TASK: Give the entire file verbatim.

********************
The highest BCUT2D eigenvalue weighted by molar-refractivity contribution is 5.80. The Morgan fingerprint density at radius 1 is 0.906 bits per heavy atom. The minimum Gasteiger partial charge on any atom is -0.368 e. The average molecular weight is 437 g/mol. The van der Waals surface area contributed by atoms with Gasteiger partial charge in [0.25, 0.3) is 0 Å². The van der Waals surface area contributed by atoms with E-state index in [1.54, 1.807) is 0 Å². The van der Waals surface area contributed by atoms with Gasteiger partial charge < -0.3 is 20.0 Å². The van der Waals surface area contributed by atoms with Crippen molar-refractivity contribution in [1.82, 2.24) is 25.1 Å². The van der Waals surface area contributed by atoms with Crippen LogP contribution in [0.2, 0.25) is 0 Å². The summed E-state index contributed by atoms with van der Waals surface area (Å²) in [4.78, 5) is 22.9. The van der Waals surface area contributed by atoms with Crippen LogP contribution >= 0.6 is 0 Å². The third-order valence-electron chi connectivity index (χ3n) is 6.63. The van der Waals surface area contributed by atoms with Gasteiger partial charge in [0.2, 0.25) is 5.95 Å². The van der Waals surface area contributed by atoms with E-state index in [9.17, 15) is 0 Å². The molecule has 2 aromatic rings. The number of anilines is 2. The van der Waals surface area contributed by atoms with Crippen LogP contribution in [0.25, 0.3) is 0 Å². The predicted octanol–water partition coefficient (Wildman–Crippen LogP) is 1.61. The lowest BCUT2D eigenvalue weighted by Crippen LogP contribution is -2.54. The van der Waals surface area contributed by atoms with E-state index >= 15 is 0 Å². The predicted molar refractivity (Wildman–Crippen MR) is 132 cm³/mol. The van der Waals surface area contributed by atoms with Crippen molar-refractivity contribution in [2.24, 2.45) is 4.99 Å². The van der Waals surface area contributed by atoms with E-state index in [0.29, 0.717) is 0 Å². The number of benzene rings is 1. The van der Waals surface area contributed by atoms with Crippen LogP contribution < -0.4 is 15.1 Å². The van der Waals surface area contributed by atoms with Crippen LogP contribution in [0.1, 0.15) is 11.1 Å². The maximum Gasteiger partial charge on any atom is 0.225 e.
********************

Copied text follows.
The highest BCUT2D eigenvalue weighted by molar-refractivity contribution is 5.80. The Morgan fingerprint density at radius 1 is 0.906 bits per heavy atom. The minimum Gasteiger partial charge on any atom is -0.368 e. The average molecular weight is 437 g/mol. The van der Waals surface area contributed by atoms with Gasteiger partial charge in [0.25, 0.3) is 0 Å². The van der Waals surface area contributed by atoms with E-state index in [1.54, 1.807) is 0 Å². The van der Waals surface area contributed by atoms with Gasteiger partial charge < -0.3 is 20.0 Å². The van der Waals surface area contributed by atoms with Crippen molar-refractivity contribution in [1.82, 2.24) is 25.1 Å². The van der Waals surface area contributed by atoms with Crippen LogP contribution in [0.2, 0.25) is 0 Å². The summed E-state index contributed by atoms with van der Waals surface area (Å²) in [4.78, 5) is 22.9. The van der Waals surface area contributed by atoms with Crippen LogP contribution >= 0.6 is 0 Å². The third-order valence-electron chi connectivity index (χ3n) is 6.63. The van der Waals surface area contributed by atoms with Gasteiger partial charge in [0.2, 0.25) is 5.95 Å². The van der Waals surface area contributed by atoms with E-state index in [9.17, 15) is 0 Å². The molecule has 2 aromatic rings. The number of anilines is 2. The van der Waals surface area contributed by atoms with Crippen LogP contribution in [0.25, 0.3) is 0 Å². The predicted octanol–water partition coefficient (Wildman–Crippen LogP) is 1.61. The lowest BCUT2D eigenvalue weighted by Crippen LogP contribution is -2.54. The van der Waals surface area contributed by atoms with E-state index >= 15 is 0 Å². The predicted molar refractivity (Wildman–Crippen MR) is 132 cm³/mol. The van der Waals surface area contributed by atoms with Crippen molar-refractivity contribution in [2.24, 2.45) is 4.99 Å². The van der Waals surface area contributed by atoms with E-state index in [0.29, 0.717) is 0 Å². The number of benzene rings is 1. The van der Waals surface area contributed by atoms with Crippen LogP contribution < -0.4 is 15.1 Å². The van der Waals surface area contributed by atoms with Crippen LogP contribution in [0.1, 0.15) is 11.1 Å². The maximum Gasteiger partial charge on any atom is 0.225 e.